Since the global outbreak of the deadly coronavirus pandemic (COVID-19) about five months ago, there have been global efforts in controlling its spread and managing loss of human lives. At the last count, over 204,000 people had died from the pandemic, with several hundreds of thousands afflicted by the virus.

From China through Spain, France and Italy to the United Kingdom and the USA, it has left in its trail devastation unheard of in global history. The Middle East, Africa, Russia, Eastern Europe, Ecuador et al stagger under the sheer venom and magnitude of the pandemic.  

This is the painful reality, despite the painstaking efforts to control and fight the virus at all levels. As we are all aware, the devastating effects of the pandemic have also been felt in global economies, with businesses being forced to close down.

As a consequence, economic depression has hit every nation, with the stronger economies themselves tottering in the light pressure from workers to resort to lawful remedies, including filing for joblessness, layoffs, debts, among others.

With billion dollar worth global businesses caught in the web, the only remedy is a judicious recourse to some basic economic activity that balances productivity with scientific caution and care, in killing two birds with one stone.


Bracing up


According to the experts, including World Health Organization (WHO), Africa may be falling within the epicentre of the next wave of the deadly spread and should therefore be bracing up for the worse.

The argument has to do not only with Africa’s deficits in resources, but also technological capacity to hold out, in the case that fear materialised.  




Thankfully, here in Ghana, not only have we been spared the worst in terms of the number of deaths, but there is also scientific data that prove that our government is adequately in control. Indeed, we have managed to put in place robust structures that have the capacity to sustain the fight against the virus, apart from attempting to produce a permanent therapy.

As we are also aware, Ghana tops Africa in our deft management of the pandemic, with tests in numbers far more than anybody could have imagined within only a few weeks.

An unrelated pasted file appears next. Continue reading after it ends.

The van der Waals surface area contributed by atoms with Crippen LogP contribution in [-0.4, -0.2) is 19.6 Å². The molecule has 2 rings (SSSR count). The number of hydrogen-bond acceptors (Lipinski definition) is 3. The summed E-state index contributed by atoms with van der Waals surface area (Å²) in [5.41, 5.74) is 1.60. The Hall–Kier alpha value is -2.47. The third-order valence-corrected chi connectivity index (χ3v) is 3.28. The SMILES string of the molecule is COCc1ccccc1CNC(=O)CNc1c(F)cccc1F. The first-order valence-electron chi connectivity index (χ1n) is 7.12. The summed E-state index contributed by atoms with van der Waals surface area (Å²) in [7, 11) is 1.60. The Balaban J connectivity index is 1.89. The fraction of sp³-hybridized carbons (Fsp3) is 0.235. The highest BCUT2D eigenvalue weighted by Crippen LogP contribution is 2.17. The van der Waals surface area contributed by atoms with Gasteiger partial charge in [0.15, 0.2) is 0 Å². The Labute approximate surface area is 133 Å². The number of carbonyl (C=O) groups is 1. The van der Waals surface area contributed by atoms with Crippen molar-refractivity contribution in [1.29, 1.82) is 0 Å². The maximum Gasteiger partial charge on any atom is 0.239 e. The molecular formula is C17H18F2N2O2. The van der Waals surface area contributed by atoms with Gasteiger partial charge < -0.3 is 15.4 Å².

Additionally, organisations, civil society, medical and para-medical staff, security agencies, local government officials, among others, are working day and night to support the government’s effort through spraying programmes, donations, voluntary care, monitoring, engineering of space for economic activity and feeding programmes.

That is aside of facilities that have been created to support quarantine and treatment activities.




So far, the picture, according to our own experts, is not so dire. It is therefore not surprising that President Nana Addo Dankwa Akufo-Addo was applauded, last week, for lifting the partial lockdown in some parts of the country to promote some basic economic activities as government further monitors the situation and informs itself accordingly.

Again, as we would admit, our economy is Iargely informal, and that is why a chunk of our population got financially distressed in the programme to enforce the WHO advisory on managing the spread of the virus and saving lives.

It is therefore imperative, at this time, that citizens take advantage of the President’s initiative to abide rigorously by the WHO protocols, in proving that we are ready to both work and fight the COVID 19 foe. We should all be accordingly advised by the caution from the government that if things don’t work, as envisaged with the lifting of the lockdown, it may be left with no option than to impose harsher restrictions. 


Sustaining the protocols


Keeping our hands regularly washed under running water, applying sanitizers, wearing face masks, among other guidelines – whether it is the workplace or market, streets or homes – in the opinion of the Daily Statesman, is not too much a demand on us if, indeed, we cherish our lives and those of our family and friends.

While joining the general public and global community in applauding the President’s initiative, we also plead with all Ghanaians, particularly our market women, who have consistently shown rudeness to authority during this trying period, in spite of the magnanimity shown them by government, to fall in step with the directives to avoid a return to ruthless measures.

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